The new Hero’s terrain on Aspen Mountain will add 153 acres of skiing and riding, accessed by a high-speed quad for the 2023-2024 season.
New Terrain On Aspen Mountain
What’s better than skiing on Aspen Mountain? More skiing on Aspen Mountain. Debuting in the 2023–2024 winter season, the new ’s terrain Hero's pod and high-speed quad will add 153 acres of cold-snow goodness to the upper, eastern aspects of Aspen Mountain. This will be the mountain’s first significant addition since the opening of the Silver Queen Gondola in December of 1985.
Hero’s will increase Aspen Mountain’s lift-served terrain by more than 20 percent. The mix includes nineteen chutes, three infinitely explorable gladed areas, and four cut trails. The project also extends some of our favorite existing runs, including Walsh’s and Kristi, lengthening vertical drop to 1,220 feet and eliminating the hike out at the bottom. And while expert skiers have the most to celebrate, the project also adds nice helping of intermediate glades and groomed runs.
The setting is as idyllic as it gets. Views travel up Independence Pass and down to the valley floor, where the Roaring Fork River carves a meandering line through the snow-blanketed North Star Nature Preserve. It’s a gorgeous section of the mountain, peaceful, and serene.
Part of a Bigger Plan
Aspen Snowmass updates each of our four mountains’ master plans at least once a decade. These collaborative processes involve federal agencies and community stakeholders, and the resulting plans guide our product and infrastructure development. The Hero’s proposal was originally included in the 2017 Aspen Mountain Master Plan, but because of a technical zoning concern was separated out for additional consideration. The rest of the 2017 plan went on to win approval by the Forest Service, then Pitkin County Planning and Zoning, and finally the Pitkin County Commissioners in the fall of 2019. Pandora’s was greenlighted about a year later.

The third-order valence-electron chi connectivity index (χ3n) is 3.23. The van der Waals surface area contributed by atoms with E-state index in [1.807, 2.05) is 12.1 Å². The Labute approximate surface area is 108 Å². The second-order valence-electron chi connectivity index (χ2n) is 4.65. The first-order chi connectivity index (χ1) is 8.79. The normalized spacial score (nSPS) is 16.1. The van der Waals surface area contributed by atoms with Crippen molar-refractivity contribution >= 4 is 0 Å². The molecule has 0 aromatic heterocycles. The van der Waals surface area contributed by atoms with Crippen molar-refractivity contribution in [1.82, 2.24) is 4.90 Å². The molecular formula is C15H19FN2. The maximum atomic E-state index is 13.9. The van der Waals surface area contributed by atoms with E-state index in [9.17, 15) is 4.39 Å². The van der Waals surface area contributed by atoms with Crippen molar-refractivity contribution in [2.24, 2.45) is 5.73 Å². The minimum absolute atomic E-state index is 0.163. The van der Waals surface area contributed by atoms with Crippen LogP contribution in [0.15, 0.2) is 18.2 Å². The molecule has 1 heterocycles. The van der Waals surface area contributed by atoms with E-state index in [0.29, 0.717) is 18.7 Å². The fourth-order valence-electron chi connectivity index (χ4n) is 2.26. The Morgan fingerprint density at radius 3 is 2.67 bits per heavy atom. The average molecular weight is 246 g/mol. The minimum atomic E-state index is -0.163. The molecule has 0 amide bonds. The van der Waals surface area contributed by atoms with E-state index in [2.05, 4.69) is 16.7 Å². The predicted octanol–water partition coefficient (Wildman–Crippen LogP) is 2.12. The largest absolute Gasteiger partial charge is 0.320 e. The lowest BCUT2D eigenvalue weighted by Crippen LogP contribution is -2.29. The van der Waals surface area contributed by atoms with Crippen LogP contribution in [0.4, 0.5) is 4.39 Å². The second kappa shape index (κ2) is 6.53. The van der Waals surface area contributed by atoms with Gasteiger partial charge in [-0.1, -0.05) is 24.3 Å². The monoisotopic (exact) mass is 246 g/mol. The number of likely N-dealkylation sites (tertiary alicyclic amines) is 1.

It’s important to see Hero’s as a complementary piece to the 2017 Master Plan. Bringing it to life is key to ensuring the bigger plan’s full potential, which includes improving skier circulation on the upper mountain by taking pressure off the Ajax Express chair. Simply put, it’s going to make the ski area better.
Today and Tomorrow
Aspen is a ski town, and climate change threatens our very way of life. Aspen Snowmass has aggressively fought climate change for decades. We installed a micro-hydro plant on Snowmass, one of many renewable energy projects on our mountains. We consistently lobby for smart state and national climate policies. And we built a one-of-a-kind power plant that converts methane leaking from a closed coal mine into electricity (featured in the Washington Post).
While our climate advocacy work will continue and expand going forward, we also need to adapt to the changes we’re already seeing. That’s why we installed snowmaking at the summit of Aspen Mountain: it helps ensure good skiing when Mother Nature has other plans. Beyond its great pitch, Hero’s terrain is north-facing and at high elevation. At this aspect, natural snowfall—our very favorite kind—holds up longer. Increasing the public’s access to the Hero’s terrain should be viewed as a logical hedge against future climate-challenged ski seasons.
In terms of energy use, the construction of the lift and removal of trees will bring vehicle trips. That’s unavoidable. But once the lift is running, it will be powered by Holy Cross Energy. Aspen Snowmass has worked hard to help Holy Cross move toward renewable energy sources for its power. And it’s working: By 2030, Holy Cross—and all of our Aspen Mountain lifts—will be powered by 100 percent renewable energy.